Einstein said of Dirac in 1930,
"Dirac, to whom, in my opinion, we owe the most perfect exposition, logically, of this
All of quantum mechanics rests on the Schrōdinger equation of motion
that deterministically describes the time evolution of the
probabilistic wave function, plus three basic
assumptions, the principle of superposition (of wave functions), the
axiom of measurement (of expectation values for observables), and the projection
postulate (which describes the collapse of the wave function that introduces indeterminism or chance during interactions).
[quantum] theory" Dirac's "transformation theory" then allows us to "represent" the initial wave function (before an interaction) in terms of a "basis set" of "eigenfunctions" appropriate for the possible quantum states of our measuring instruments that will describe the interaction. Elements in the "transformation matrix" immediately give us the probabilities of measuring the system and finding it in one of the possible quantum states or "eigenstates," each eigenstate corresponding to an "eigenvalue" for a dynamical operator like the energy, momentum, angular momentum, spin, polarization, etc. Diagonal (n, n) elements in the transformation matrix give us the eigenvalues for observables in quantum state n. Offdiagonal (n, m) matrix elements give us transition probabilities between quantum states n and m. Notice the sequence  possibilities > probabilities > actuality: the wave function gives us the possibilities, for which we can calculate probabilities. Each experiment gives us one actuality. A very large number of identical experiments confirms our probabilistic predictions to thirteen significant figures (decimal places), the most accurate physical theory ever discovered. The fundamental equation of motion in quantum mechanics is Erwin Schrōdinger's famous wave equation that describes the evolution in time of his wave function ψ.
iℏ δψ / δt = H ψ (1)
Max Born interpreted the square of the absolute value of Schrōdinger's wave function ψ_{n} ^{2} (or < ψ_{n}  ψ_{n} > in Dirac notation) as providing the probability of finding a quantum system in a particular state n. As long as this absolute value (in Dirac braket notation) is finite,
< ψ_{n}  ψ_{n} > ≡ ∫ ψ* (q) ψ (q) dq < ∞, (2)
then ψ can be normalized, so that the probability of finding a particle somewhere < ψ  ψ > = 1, which is necessary for its interpretation as a probability. The normalized wave function can then be used to calculate "observables" like the energy, momentum, etc. For example, the probable or expectation value for the position r of the system, in configuration space q, is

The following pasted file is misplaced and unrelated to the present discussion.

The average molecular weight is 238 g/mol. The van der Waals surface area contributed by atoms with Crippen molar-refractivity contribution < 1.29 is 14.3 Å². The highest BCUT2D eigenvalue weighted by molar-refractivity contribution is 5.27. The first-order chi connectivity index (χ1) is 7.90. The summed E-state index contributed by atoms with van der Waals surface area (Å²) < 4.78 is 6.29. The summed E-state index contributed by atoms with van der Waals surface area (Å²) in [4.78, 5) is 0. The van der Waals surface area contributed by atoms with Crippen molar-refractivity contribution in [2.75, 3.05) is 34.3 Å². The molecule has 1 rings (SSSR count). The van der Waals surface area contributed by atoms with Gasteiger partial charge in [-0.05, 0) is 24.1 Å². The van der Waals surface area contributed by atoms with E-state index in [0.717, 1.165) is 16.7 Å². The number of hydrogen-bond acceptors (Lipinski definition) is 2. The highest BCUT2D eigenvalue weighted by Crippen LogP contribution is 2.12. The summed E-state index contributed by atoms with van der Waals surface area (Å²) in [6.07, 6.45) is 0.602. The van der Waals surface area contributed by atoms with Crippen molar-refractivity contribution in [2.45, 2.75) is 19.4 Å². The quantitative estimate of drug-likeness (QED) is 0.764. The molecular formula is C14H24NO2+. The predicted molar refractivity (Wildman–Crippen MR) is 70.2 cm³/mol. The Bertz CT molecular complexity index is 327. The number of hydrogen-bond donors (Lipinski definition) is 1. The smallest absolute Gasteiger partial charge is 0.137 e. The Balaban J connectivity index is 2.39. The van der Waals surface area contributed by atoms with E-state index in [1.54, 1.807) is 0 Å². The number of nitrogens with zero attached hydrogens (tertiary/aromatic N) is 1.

< ψ  r  ψ > = ∫ ψ* (q) r ψ (q) dq. (3)
2. The Principle of Superposition. The Schrōdinger equation (1) is a linear equation. It has no quadratic or higher power terms, and this introduces a profound  and for many scientists and philosophers a disturbing  feature of quantum mechanics, one that is impossible in classical physics, namely the principle of superposition of quantum states. If ψ_{a} and ψ_{b} are both solutions of equation (1), then an arbitrary linear combination of these,
 ψ > = c_{a}  ψ_{a} > + c_{b}  ψ_{b} >, (4)
with complex coefficients c_{a} and c_{b}, is also a solution. Together with Born's probabilistic (statistical) interpretation of the wave function, the principle of superposition accounts for the major mysteries of quantum theory, some of which we hope to resolve, or at least reduce, with an objective (observerindependent) explanation of irreversible information creation during quantum processes. Observable information is critically necessary for measurements, though observers can come along anytime after the information comes into existence as a consequence of the interaction of a quantum system and a measuring apparatus. The quantum (discrete) nature of physical systems results from there generally being a large number of solutions ψ_{n} (called eigenfunctions) of equation (1) in its time independent form, with energy eigenvalues E_{n}.
H ψ_{n} = E_{n} ψ_{n}, (5)
The discrete spectrum energy eigenvalues E_{n} limit interactions (for example, with photons) to specific energy differences E_{n}  E_{m}. In the old quantum theory, Bohr postulated that electrons in atoms would be in "stationary states" of energy E_{n}, and that energy differences would be of the form E_{n}  E_{m} = hν, where ν is the frequency of the observed spectral line. Einstein, in 1916, derived these two Bohr postulates from basic physical principles in his paper on the emission and absorption processes of atoms. What for Bohr were assumptions, Einstein grounded in quantum physics, though virtually no one appreciated his foundational work at the time, and few appreciate it today, his work eclipsed by the Copenhagen physicists. The eigenfunctions ψ_{n} are orthogonal to each other